Raiders’ Davis looks back, and ahead

Posted on Tue, Aug. 01, 2006

By Cam Inman

Contra Costa Times


Al Davis lives. And he speaks.

“You’ll be able to tell the world you saw Al in person and he’s alive. He’s not dying and all that stuff,” Davis, the Raiders’ managing general partner, said July 21 during an exclusive interview from his silver-and-black clad office at the team’s Alameda headquarters.

Fascinating. Extraordinary. Debatable. Insightful. And nostalgic, of course. That was Davis, a rarely accessible icon who touched on an array of hot-button topics during the hour-long interview.

He’ll have much less time than that Saturday to present John Madden for induction into the Pro Football Hall of Fame in Canton, Ohio. It will mark a record ninth time Davis has served as a Hall of Fame presenter. Consider this payback, for Madden presented Davis at his Hall of Fame induction in 1992.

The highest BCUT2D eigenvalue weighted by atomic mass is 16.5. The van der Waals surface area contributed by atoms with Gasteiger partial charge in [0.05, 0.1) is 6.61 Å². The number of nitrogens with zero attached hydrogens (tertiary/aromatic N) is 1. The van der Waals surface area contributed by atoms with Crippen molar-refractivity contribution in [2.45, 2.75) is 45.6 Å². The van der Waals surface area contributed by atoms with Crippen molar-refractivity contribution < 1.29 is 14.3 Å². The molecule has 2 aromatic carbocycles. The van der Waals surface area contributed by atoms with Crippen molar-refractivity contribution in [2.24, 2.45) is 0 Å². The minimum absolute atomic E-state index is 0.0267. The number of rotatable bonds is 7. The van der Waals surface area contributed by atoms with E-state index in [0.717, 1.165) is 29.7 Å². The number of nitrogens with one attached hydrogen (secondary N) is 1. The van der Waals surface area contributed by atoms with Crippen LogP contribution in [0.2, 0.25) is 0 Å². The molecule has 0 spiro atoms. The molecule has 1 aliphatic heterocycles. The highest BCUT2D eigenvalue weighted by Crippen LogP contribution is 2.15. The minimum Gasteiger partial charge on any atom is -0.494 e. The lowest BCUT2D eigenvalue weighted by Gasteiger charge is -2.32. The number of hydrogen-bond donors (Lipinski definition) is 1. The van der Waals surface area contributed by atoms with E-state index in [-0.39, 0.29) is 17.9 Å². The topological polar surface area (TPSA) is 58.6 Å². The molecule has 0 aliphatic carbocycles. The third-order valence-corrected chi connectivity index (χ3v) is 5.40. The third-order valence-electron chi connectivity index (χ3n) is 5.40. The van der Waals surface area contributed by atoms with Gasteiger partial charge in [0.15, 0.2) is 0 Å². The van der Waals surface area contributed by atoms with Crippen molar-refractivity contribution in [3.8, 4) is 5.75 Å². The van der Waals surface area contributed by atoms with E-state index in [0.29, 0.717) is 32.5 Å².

Asked what he recalled from his speech, Madden said: “One of the things was not everyone likes him. Some people do, some people don’t. Through it all, he’s always been a man who believes in what he stands for and stands for what he believes in. He’s been strong, been a leader, been a coach, been a commissioner of a league (the American Football League), just all facets. He’s given his life to it. Al Davis doesn’t have any other life other than pro football.”

Davis turned 77 on July 4. While his health has been speculated upon this past year _primarily because he uses a walker to assist with a nagging left quadriceps – he doesn’t look ready to bow out of the NFL world anytime soon. He spoke up to help resolve the NFL’s labor crisis in March, and he’s on the search committee to uncover the next NFL commissioner.

Also on that committee is Dallas Cowboys owner and Davis confidant Jerry Jones, who called Davis “sharp as a tack” and a visionary. “His memory is unbelievable and so impressive,” Jones said. “His passion for the NFL has not diminished from the first day I ever met him. When Al has comments, which are frequent but of value, everyone listens.”

Here are the more salient comments Davis told the Contra Costa Times: